By Susan Schmidt
Starr and his legal staff have -- for the first time in the four-year investigation of the president -- assembled evidence that they believe requires a report to the House. The independent counsel statute mandates that such a report be made whenever prosecutors find "any substantial and credible information . . . that may constitute grounds for an impeachment."
With the White House and members of Congress from both parties clamoring for a quick end to the Lewinsky inquiry, Starr's goal is to finish the Lewinsky report and submit it to the House by the end of May, the sources said.
The independent counsel's final report on Whitewater -- the Arkansas land deal that was the original reason for his investigation -- and several other matters later added to his probe could take months longer to put together, but that report would go to the federal judges who appointed Starr and would not raise impeachment issues. Any new indictments by Starr could delay both reports.
The independent counsel is investigating whether Clinton perjured himself or tried to obstruct justice in the Paula Jones case regarding an alleged sexual relationship with former White House aide Lewinsky. Starr also is investigating whether Clinton friend Vernon E. Jordan Jr. helped get Lewinsky a job offer in New York in an effort to influence her Jones testimony.
A team of lawyers in Starr's office has been working for about a month to draft portions of the Lewinsky report, the sources said. The report is expected, they said, to include testimony from a parade of witnesses who have appeared before the grand jury since January, secret tape recordings of Lewinsky discussing what she described as her affair with Clinton and an array of other evidence -- such as gifts of books and jewelry, receipts, White House entry logs and phone records -- meant to corroborate various statements Lewinsky made on the tapes.
It's not clear whether Starr will advance conclusions as part of his report on the Lewinsky evidence, but the submission of a report to the House is an implicit finding that potentially impeachable offenses may have occurred.
Prosecutors still lack testimony from the central figures in the investigation. Both Clinton and Lewinsky, in sworn statements to Jones's lawyers, denied any sexual relationship. The president so far has shown no willingness either to testify before Starr's grand jury or to give any detailed public statement about his relationship with Lewinsky.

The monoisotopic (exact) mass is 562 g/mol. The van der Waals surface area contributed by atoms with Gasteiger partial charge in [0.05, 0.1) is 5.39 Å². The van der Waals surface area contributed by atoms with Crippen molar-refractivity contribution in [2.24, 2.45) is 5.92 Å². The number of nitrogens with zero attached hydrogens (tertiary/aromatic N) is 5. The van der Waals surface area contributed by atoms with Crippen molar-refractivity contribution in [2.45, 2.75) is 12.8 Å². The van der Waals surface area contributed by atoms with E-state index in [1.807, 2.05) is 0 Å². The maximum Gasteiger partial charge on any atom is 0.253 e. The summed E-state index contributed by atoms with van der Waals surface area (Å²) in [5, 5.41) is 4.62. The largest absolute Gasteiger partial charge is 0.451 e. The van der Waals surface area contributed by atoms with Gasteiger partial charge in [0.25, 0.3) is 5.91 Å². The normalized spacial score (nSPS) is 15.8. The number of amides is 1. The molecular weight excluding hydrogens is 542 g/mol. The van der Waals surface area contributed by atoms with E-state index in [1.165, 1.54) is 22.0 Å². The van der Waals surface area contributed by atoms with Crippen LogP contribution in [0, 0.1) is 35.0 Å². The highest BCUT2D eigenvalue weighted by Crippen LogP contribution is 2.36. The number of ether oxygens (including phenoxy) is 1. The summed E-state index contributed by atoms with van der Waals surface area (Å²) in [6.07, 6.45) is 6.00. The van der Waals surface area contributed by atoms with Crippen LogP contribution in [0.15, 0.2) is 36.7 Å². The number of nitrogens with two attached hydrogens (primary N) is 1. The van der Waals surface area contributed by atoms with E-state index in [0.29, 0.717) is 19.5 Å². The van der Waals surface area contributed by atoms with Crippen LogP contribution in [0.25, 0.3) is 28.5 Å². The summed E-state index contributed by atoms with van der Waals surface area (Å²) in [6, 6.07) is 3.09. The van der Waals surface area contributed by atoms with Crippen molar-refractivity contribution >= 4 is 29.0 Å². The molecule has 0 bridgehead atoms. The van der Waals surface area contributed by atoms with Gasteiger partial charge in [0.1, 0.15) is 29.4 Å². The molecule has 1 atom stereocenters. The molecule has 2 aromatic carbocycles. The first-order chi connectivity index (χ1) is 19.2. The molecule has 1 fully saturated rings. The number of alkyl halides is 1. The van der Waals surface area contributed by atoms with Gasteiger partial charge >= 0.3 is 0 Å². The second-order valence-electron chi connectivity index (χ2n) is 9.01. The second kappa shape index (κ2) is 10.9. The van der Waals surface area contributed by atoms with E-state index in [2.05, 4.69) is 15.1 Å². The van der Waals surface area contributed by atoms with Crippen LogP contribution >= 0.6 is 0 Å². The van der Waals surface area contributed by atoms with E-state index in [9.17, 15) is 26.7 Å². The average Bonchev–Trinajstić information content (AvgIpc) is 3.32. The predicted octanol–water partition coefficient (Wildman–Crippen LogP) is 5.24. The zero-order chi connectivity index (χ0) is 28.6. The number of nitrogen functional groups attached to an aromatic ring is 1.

Lewinsky has demanded immunity from prosecutors for any testimony she might give, and her appearance before the grand jury has been on hold until Chief U.S. District Judge Norma Holloway Johnson rules on her lawyer's motion seeking to enforce an immunity agreement he says Starr made and then reneged on. Once Johnson's decision is made, Lewinsky will likely appear before the grand jury or face indictment for perjury in her sworn statement, legal observers said. Linda R. Tripp, the onetime friend who secretly tape-recorded Lewinsky's conversations with her about Clinton, is cooperating with Starr's office and the independent counsel plans to bring her before the grand jury after Lewinsky.
One Whitewater-related matter that could become part of Starr's report to the House, the sources said, concerns separate allegations of perjury by the president, but sources close to that investigation said that decision has not yet been made. Starr could simply include the issue in the final report on Whitewater and related matters he must prepare for the three-judge appeals court panel that appointed him.
During the 1996 bank fraud trial of his former Whitewater business partners James B. and Susan McDougal, Clinton denied under oath that he knew about a fraudulent, federally financed $300,000 loan made to a shell company owned by Susan McDougal. A portion of the loan proceeds benefited Whitewater Development Corp., which was jointly owned by the Clintons and the McDougals.